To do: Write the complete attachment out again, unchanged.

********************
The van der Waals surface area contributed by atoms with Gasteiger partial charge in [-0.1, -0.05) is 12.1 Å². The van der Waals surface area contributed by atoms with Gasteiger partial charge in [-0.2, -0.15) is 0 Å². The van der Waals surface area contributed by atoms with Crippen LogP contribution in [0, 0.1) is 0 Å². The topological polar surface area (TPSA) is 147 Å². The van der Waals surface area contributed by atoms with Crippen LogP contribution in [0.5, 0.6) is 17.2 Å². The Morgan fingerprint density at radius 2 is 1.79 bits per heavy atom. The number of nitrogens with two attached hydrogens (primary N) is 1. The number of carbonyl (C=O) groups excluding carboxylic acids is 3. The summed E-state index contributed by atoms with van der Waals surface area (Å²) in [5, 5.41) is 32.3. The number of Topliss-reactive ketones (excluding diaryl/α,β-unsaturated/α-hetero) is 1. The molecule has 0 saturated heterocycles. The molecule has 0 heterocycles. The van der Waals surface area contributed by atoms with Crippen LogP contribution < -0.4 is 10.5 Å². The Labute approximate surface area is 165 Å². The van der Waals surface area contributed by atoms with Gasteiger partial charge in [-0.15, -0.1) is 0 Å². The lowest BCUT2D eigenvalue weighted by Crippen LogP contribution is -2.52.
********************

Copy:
The van der Waals surface area contributed by atoms with Gasteiger partial charge in [-0.1, -0.05) is 12.1 Å². The van der Waals surface area contributed by atoms with Gasteiger partial charge in [-0.2, -0.15) is 0 Å². The van der Waals surface area contributed by atoms with Crippen LogP contribution in [0, 0.1) is 0 Å². The topological polar surface area (TPSA) is 147 Å². The van der Waals surface area contributed by atoms with Crippen LogP contribution in [0.5, 0.6) is 17.2 Å². The Morgan fingerprint density at radius 2 is 1.79 bits per heavy atom. The number of nitrogens with two attached hydrogens (primary N) is 1. The number of carbonyl (C=O) groups excluding carboxylic acids is 3. The summed E-state index contributed by atoms with van der Waals surface area (Å²) in [5, 5.41) is 32.3. The number of Topliss-reactive ketones (excluding diaryl/α,β-unsaturated/α-hetero) is 1. The molecule has 0 saturated heterocycles. The molecule has 0 heterocycles. The van der Waals surface area contributed by atoms with Crippen LogP contribution < -0.4 is 10.5 Å². The Labute approximate surface area is 165 Å². The van der Waals surface area contributed by atoms with Gasteiger partial charge in [-0.15, -0.1) is 0 Å². The lowest BCUT2D eigenvalue weighted by Crippen LogP contribution is -2.52.